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08-16-2009, 12:53 PM #1New Guest
- Join Date
- Aug 2009
Possible Thermogenerator Problems
I have a ~18 year old GSI SL-2000 gas fireplace that won't light. The heater worked fine when I turned the gas off last spring to save on pilot light gas burning, and now it won't go.
The pilot stays lit but it won't light when the thermostat is turned up. I put a jumper across the gas valve to make sure it wasn't a problem with the wiring but it still didn't light, so I assume it's easier the thermogenerator or the gas valve? I don't have a millivolt meter but my multimeter reads as low as .01 volts - is this low enough to use to test the millivolt output from the thermogenerator? It appeared to be putting out 0.06v. Is this too low and if so why would it not be working when it worked fine when last used? Can it be cleaned or otherwise serviced to improve output? The pilot is hitting it fine with a strong flame.
Any advice would be appreciated.
08-16-2009, 12:58 PM #2
1- read the directions from mfr. on lighting to ensure proper sequence
2-if you remembered to turn the knob from pilot to on and it still won't light the burners, shut it down and call a qualified tech.
3- at 18y/o, that fireplace is due for professional service anyway. Note the mfr. recommends annual service.
No DIY advice per site rules.
08-16-2009, 04:04 PM #3Regular Guest
- Join Date
- Apr 2002
The odds are that the pilot burner is dirty and needs to be disassembled and the pilot orifice and pilot burner cleaned.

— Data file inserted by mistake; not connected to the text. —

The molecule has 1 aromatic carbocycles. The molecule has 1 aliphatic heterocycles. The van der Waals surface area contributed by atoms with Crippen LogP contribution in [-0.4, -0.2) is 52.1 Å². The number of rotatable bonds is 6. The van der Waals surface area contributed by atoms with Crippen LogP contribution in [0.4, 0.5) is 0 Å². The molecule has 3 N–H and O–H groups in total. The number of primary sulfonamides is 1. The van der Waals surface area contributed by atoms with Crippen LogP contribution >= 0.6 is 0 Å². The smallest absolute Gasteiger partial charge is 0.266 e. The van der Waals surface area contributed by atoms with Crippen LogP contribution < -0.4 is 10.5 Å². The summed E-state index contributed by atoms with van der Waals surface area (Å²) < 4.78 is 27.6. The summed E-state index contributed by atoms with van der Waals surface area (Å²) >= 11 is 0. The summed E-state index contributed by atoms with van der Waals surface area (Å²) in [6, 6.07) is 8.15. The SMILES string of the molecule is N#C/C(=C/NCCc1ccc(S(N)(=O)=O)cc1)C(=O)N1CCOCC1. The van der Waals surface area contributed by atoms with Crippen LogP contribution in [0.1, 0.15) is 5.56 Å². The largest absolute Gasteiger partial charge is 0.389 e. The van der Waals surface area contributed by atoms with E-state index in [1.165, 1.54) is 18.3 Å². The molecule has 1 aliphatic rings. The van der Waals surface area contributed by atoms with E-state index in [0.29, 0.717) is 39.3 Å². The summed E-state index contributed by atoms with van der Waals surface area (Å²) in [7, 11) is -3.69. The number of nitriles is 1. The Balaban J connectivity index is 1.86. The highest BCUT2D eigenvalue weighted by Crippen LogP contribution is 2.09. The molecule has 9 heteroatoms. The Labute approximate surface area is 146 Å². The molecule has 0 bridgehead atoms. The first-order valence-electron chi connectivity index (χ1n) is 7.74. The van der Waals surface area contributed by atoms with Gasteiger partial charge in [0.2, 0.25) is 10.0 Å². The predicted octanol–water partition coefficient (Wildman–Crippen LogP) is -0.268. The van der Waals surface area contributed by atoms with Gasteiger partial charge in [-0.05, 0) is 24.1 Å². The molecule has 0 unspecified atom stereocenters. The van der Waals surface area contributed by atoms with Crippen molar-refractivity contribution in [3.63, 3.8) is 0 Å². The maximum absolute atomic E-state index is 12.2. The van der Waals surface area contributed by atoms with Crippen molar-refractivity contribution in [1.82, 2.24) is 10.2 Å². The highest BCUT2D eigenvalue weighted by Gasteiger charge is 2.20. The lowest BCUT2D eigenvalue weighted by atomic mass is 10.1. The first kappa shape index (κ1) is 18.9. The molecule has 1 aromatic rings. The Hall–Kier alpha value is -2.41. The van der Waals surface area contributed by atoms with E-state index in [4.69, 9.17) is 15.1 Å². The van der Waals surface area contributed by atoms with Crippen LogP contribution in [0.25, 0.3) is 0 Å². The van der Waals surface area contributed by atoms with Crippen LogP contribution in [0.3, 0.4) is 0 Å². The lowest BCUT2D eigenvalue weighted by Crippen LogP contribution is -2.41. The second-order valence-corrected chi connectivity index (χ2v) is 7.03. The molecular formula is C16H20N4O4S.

But other things can be problems as well ---things you might not notice such as venting problems that could be a hazard. Hearthman's advice to have a comptent repairman check it out is good.
08-22-2009, 09:07 AM #4Professional Member
- Join Date
- Nov 2005
- London, Ontario, Canada
Here is a FYI from Technical Standards Safety Authority;
"A common practice by the home owner is to shut off
the standing pilot during the summer months and
relight it in the fall. In addition to saving a little
energy, it saves heat being radiated from the
standing pilot through the glass door into the house.
Since the late 1980s, the certification requirements
for direct vented gas fireplaces required a relief
mechanism. The relief mechanism is designed to
provide relief in the case of a delayed ignition,
preventing debris including broken glass from
expelling into the living space. One cause of a
delayed ignition is the accumulation of un-burnt gas,
via a leaking gas valve.
These relief panels do prevent debris from entering
the living space under a large number of scenarios.
There can be unforeseen circumstances for which
the relief mechanism is not designed to contain
debris, including broken glass from entering the
living space, and potentially injuring someone.
TSSA has recently investigated several incidents of
Though gas valves are subjected to rigorous cycle
testing, they are still a mechanical device. All
mechanical devices are prone to failure at some
If the owner or operator of the fireplace decides to
shut off the standing pilot during the summer
months, it is strongly advised they have the
fireplace inspected by a certificate holder before
relighting the pilot. This inspection needs to ensure
the gas valve and the pilot assembly is not leaking.
In the event of a leaking gas valve, if the standing
pilot is operating, any un-burnt gas will most likely
be consumed. In the event of a leaking gas valve, if
the standing pilot is not operating, any un-burnt gas
inside the fireplace could result in a delayed ignition
causing broken glass to enter the living space
causing personal injury during an attempt to relight
If you require further clarification or have questions,
please contact your fuel supplier or TSSA toll-free at